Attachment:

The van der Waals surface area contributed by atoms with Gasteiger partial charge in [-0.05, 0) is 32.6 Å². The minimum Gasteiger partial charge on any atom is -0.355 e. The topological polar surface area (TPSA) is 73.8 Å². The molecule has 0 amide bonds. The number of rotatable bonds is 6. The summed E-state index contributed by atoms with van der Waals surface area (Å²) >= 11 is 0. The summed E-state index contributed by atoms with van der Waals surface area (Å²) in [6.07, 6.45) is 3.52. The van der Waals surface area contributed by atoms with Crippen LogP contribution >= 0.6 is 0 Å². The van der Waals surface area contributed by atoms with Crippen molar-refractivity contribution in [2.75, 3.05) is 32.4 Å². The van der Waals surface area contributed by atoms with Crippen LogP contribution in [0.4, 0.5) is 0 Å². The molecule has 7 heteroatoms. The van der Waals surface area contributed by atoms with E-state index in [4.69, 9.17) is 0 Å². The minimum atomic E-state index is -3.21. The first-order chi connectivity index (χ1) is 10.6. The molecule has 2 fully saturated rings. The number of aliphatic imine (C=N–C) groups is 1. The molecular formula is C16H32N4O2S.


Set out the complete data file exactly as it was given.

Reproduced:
The van der Waals surface area contributed by atoms with Gasteiger partial charge in [-0.05, 0) is 32.6 Å². The minimum Gasteiger partial charge on any atom is -0.355 e. The topological polar surface area (TPSA) is 73.8 Å². The molecule has 0 amide bonds. The number of rotatable bonds is 6. The summed E-state index contributed by atoms with van der Waals surface area (Å²) >= 11 is 0. The summed E-state index contributed by atoms with van der Waals surface area (Å²) in [6.07, 6.45) is 3.52. The van der Waals surface area contributed by atoms with Crippen LogP contribution >= 0.6 is 0 Å². The van der Waals surface area contributed by atoms with Crippen molar-refractivity contribution in [2.75, 3.05) is 32.4 Å². The van der Waals surface area contributed by atoms with Crippen LogP contribution in [0.4, 0.5) is 0 Å². The molecule has 7 heteroatoms. The van der Waals surface area contributed by atoms with E-state index in [4.69, 9.17) is 0 Å². The minimum atomic E-state index is -3.21. The first-order chi connectivity index (χ1) is 10.6. The molecule has 2 fully saturated rings. The number of aliphatic imine (C=N–C) groups is 1. The molecular formula is C16H32N4O2S.